Allowable development cost charge interest

Municipalities and regional districts may borrow to finance a project before receiving sufficient development cost charges. Local governments may include development cost charge interest when calculating a development cost charge. The Inspector of Municipalities will allow interest costs in exceptional circumstances only.

Borrowing may be necessary when infrastructure must be constructed and operational before sufficient funds have accumulated in the development cost charge reserve fund. Interest may be included in DCC calculations under certain circumstances when approved by the Inspector of Municipalities. Examples include:

  • Fixed-capacity infrastructure: Infrastructure such as water treatment and/or sewage treatment plants that need to be constructed before development can occur.
  • Out-of-sequence projects: Construction is brought forward from the timing set out in the development cost charge program to upgrade the main sewer or water trunk lines.
  • Greenfield development: Greenfield developments that require infrastructure for areas that have no services.

A reliance on borrowing exposes the local government to financial risk. The inclusion of interest in development cost charge calculations mitigates this risk, however it does not eliminate the risk altogether.

Bylaw review requirements

A development cost charge bylaw cannot be adopted by a local government until it has been approved by the Inspector of Municipalities. If a a development cost charge bylaw includes interest costs in the charge calculation, the following information must be included when it is submitted for consideration by the Inspector:

  • A council or board resolution to include allowable interest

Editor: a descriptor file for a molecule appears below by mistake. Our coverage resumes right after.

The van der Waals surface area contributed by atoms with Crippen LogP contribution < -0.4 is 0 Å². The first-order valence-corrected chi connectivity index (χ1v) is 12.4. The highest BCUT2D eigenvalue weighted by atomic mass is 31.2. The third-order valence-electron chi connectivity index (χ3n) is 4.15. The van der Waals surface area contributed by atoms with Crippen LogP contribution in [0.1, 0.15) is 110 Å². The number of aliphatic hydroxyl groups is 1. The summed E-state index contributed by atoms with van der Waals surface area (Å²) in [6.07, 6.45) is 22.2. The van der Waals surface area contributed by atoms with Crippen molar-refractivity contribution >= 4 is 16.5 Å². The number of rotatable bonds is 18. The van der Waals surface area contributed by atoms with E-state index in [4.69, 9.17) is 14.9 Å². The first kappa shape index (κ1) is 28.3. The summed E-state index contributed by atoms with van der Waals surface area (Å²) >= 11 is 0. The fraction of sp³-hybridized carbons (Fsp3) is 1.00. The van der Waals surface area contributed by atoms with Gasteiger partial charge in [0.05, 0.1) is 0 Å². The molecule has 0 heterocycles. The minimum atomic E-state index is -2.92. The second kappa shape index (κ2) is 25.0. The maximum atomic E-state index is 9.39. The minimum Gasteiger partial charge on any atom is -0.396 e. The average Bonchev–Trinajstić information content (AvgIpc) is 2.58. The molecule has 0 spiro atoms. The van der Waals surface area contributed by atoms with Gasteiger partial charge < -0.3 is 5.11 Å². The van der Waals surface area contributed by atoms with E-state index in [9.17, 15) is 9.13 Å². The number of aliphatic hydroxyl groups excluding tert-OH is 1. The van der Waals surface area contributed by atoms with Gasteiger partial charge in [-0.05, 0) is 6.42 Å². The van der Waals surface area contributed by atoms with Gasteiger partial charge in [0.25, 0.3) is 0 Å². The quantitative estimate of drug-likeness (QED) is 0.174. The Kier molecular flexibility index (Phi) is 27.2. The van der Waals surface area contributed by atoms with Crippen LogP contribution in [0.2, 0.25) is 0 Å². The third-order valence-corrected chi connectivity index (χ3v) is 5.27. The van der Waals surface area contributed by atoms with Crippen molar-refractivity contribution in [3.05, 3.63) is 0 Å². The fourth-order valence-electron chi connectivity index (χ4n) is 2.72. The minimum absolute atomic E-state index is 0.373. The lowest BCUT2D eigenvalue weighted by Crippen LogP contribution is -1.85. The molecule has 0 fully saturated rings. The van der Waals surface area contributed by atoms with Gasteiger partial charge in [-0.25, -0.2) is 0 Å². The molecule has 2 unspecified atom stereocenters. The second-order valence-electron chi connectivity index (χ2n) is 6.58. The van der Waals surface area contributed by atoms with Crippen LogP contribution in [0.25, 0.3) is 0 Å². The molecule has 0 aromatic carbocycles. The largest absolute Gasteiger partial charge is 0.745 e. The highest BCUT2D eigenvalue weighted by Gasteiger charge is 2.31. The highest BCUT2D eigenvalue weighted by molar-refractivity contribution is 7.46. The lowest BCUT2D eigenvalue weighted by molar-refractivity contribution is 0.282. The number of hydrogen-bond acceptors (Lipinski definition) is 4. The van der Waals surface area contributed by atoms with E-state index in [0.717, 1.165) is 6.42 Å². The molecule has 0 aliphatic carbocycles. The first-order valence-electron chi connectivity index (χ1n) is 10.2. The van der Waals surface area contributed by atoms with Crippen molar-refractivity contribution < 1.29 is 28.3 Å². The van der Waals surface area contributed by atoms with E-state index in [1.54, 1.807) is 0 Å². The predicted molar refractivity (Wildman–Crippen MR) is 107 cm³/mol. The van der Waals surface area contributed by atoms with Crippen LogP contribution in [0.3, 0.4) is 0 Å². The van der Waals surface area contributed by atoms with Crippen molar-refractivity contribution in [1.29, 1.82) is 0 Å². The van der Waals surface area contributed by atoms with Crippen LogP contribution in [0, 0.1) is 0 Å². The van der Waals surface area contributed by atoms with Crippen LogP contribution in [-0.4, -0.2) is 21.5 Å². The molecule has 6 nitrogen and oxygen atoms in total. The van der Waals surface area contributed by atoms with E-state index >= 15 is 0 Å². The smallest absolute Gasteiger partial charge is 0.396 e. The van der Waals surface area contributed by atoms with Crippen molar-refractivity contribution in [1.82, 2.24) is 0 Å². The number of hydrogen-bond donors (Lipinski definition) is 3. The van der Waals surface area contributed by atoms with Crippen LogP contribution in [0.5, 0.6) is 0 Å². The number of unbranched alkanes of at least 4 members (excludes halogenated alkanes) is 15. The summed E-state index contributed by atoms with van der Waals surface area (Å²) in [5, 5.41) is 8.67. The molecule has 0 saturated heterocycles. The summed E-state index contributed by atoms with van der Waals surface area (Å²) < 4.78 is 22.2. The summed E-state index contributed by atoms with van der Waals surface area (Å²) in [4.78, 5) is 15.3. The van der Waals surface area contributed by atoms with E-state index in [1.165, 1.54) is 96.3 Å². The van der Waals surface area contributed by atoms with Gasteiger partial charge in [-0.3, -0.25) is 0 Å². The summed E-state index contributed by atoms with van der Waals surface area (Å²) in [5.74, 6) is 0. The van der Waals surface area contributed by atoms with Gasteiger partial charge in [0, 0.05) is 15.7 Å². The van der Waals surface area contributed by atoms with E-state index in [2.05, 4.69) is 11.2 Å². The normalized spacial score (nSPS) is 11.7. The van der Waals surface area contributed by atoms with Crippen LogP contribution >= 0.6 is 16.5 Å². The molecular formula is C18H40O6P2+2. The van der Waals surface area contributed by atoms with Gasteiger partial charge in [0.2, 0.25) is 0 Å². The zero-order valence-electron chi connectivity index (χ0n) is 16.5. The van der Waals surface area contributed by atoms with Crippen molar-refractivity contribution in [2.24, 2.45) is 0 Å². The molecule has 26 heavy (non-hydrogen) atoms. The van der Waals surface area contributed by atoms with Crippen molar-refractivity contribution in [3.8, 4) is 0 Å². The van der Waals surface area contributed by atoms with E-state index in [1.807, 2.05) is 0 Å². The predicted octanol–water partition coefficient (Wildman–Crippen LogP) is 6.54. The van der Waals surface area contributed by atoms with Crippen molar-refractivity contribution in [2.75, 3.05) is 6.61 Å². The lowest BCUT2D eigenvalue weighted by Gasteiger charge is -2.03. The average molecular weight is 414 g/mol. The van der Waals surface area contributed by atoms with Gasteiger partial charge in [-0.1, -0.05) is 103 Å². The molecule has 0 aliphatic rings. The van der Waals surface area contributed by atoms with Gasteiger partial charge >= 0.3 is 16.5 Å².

• A clear indication that the development cost charge reserve fund for the works in question will be in a negative cash flow position and that borrowing is required
  • Demonstration that this is an exceptional circumstance
  • Confirmation that the amortization period for the borrowing does not exceed the development cost charge program time frame (in other words, the period of time over which the development cost charges for the specific projects are to be collected)
  • Calculations showing that the interest rate applied to the development cost charges does not exceed the lesser of Municipal Finance Authority debenture rate for the amortization period or the actual rate paid by a developer.
  • Evidence that the amendment has been disclosed to the public in the government's financial plan, financial statements and development cost charge report

It must be clear to the public and to developers when interest charges are included in the calculation of a development cost charge. The inclusion of interest must be disclosed in the required development cost charge report and reflected in the local government’s financial plan, long-term capital plans and the annual financial statements.

If a local government includes an interest component in the development cost charge calculation, then it must be applied to all development cost charges levied for that project. If development proceeds faster than planned and the borrowing is paid out early in relation to a project, the development cost charge will continue to include the interest element so as to ensure that all development, past and future, is charged on an equitable basis.

Front-Ender agreement

The allowable interest provision allows the local government to add an interest component to the development cost charge payable by the other developers. By including interest in the development cost charge calculations for the specific works, some of the debt servicing costs incurred by the front-ending developer are spread equitably over the developments that benefit from the works.

Local governments may want to consider creating area-based development cost charges that contain projects to which interest has been applied. This may increase the overall transparency of the approach, and will promote equity among developers who benefit from, and contribute to, the specific works.

Learn about the full range of influencing factors when local governments consider whether or not to front-end development cost charge funded infrastructure works: